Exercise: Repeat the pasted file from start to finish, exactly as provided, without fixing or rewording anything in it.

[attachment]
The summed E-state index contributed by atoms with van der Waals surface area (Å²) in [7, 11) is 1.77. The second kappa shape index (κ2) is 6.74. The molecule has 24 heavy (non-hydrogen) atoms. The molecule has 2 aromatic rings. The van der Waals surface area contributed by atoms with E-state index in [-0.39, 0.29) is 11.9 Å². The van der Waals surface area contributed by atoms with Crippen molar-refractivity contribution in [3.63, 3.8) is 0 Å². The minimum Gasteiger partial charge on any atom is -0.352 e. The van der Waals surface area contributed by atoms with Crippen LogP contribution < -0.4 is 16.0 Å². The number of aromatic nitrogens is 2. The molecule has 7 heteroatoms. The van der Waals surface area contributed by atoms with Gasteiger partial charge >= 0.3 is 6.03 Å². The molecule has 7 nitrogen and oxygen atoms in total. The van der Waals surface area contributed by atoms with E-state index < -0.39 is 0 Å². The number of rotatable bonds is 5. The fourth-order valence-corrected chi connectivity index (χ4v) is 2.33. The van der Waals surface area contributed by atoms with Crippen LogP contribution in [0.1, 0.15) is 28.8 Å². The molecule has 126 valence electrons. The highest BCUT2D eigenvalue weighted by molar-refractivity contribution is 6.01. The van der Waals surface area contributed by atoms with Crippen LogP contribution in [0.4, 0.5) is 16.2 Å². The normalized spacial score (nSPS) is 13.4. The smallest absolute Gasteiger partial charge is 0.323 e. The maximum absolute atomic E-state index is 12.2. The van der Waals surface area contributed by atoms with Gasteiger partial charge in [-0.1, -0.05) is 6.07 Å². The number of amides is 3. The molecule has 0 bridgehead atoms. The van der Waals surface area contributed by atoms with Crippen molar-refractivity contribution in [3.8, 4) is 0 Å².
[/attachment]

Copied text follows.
The summed E-state index contributed by atoms with van der Waals surface area (Å²) in [7, 11) is 1.77. The second kappa shape index (κ2) is 6.74. The molecule has 24 heavy (non-hydrogen) atoms. The molecule has 2 aromatic rings. The van der Waals surface area contributed by atoms with E-state index in [-0.39, 0.29) is 11.9 Å². The van der Waals surface area contributed by atoms with Crippen molar-refractivity contribution in [3.63, 3.8) is 0 Å². The minimum Gasteiger partial charge on any atom is -0.352 e. The van der Waals surface area contributed by atoms with Crippen LogP contribution < -0.4 is 16.0 Å². The number of aromatic nitrogens is 2. The molecule has 7 heteroatoms. The van der Waals surface area contributed by atoms with Gasteiger partial charge >= 0.3 is 6.03 Å². The molecule has 7 nitrogen and oxygen atoms in total. The van der Waals surface area contributed by atoms with E-state index < -0.39 is 0 Å². The number of rotatable bonds is 5. The fourth-order valence-corrected chi connectivity index (χ4v) is 2.33. The van der Waals surface area contributed by atoms with Crippen LogP contribution in [0.1, 0.15) is 28.8 Å². The molecule has 126 valence electrons. The highest BCUT2D eigenvalue weighted by molar-refractivity contribution is 6.01. The van der Waals surface area contributed by atoms with Crippen LogP contribution in [0.4, 0.5) is 16.2 Å². The normalized spacial score (nSPS) is 13.4. The smallest absolute Gasteiger partial charge is 0.323 e. The maximum absolute atomic E-state index is 12.2. The van der Waals surface area contributed by atoms with Gasteiger partial charge in [-0.1, -0.05) is 6.07 Å². The number of amides is 3. The molecule has 0 bridgehead atoms. The van der Waals surface area contributed by atoms with Crippen molar-refractivity contribution in [3.8, 4) is 0 Å².